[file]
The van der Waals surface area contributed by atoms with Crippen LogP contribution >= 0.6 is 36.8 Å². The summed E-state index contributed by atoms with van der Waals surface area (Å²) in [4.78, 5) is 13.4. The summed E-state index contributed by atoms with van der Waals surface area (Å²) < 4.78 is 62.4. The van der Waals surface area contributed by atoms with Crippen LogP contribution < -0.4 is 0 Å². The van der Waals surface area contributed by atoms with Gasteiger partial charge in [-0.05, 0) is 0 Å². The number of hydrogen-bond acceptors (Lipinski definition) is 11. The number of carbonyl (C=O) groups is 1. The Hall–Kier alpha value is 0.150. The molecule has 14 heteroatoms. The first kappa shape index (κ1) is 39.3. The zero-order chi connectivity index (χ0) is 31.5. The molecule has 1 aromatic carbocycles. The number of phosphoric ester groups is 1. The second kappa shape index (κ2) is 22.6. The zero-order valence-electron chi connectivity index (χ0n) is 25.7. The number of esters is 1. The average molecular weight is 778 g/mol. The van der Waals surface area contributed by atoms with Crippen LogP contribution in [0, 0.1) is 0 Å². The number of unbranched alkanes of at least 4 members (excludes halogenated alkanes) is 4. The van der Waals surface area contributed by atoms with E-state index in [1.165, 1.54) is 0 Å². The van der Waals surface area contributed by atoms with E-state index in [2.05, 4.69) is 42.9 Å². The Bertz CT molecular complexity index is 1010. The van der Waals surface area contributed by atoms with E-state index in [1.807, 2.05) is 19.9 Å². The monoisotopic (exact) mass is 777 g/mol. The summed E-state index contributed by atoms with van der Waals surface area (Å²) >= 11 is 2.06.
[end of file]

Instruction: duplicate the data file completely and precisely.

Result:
The van der Waals surface area contributed by atoms with Crippen LogP contribution >= 0.6 is 36.8 Å². The summed E-state index contributed by atoms with van der Waals surface area (Å²) in [4.78, 5) is 13.4. The summed E-state index contributed by atoms with van der Waals surface area (Å²) < 4.78 is 62.4. The van der Waals surface area contributed by atoms with Crippen LogP contribution < -0.4 is 0 Å². The van der Waals surface area contributed by atoms with Gasteiger partial charge in [-0.05, 0) is 0 Å². The number of hydrogen-bond acceptors (Lipinski definition) is 11. The number of carbonyl (C=O) groups is 1. The Hall–Kier alpha value is 0.150. The molecule has 14 heteroatoms. The first kappa shape index (κ1) is 39.3. The zero-order chi connectivity index (χ0) is 31.5. The molecule has 1 aromatic carbocycles. The number of phosphoric ester groups is 1. The second kappa shape index (κ2) is 22.6. The zero-order valence-electron chi connectivity index (χ0n) is 25.7. The number of esters is 1. The average molecular weight is 778 g/mol. The van der Waals surface area contributed by atoms with Crippen LogP contribution in [0, 0.1) is 0 Å². The number of unbranched alkanes of at least 4 members (excludes halogenated alkanes) is 4. The van der Waals surface area contributed by atoms with E-state index in [1.165, 1.54) is 0 Å². The van der Waals surface area contributed by atoms with E-state index in [2.05, 4.69) is 42.9 Å². The Bertz CT molecular complexity index is 1010. The van der Waals surface area contributed by atoms with E-state index in [1.807, 2.05) is 19.9 Å². The monoisotopic (exact) mass is 777 g/mol. The summed E-state index contributed by atoms with van der Waals surface area (Å²) >= 11 is 2.06.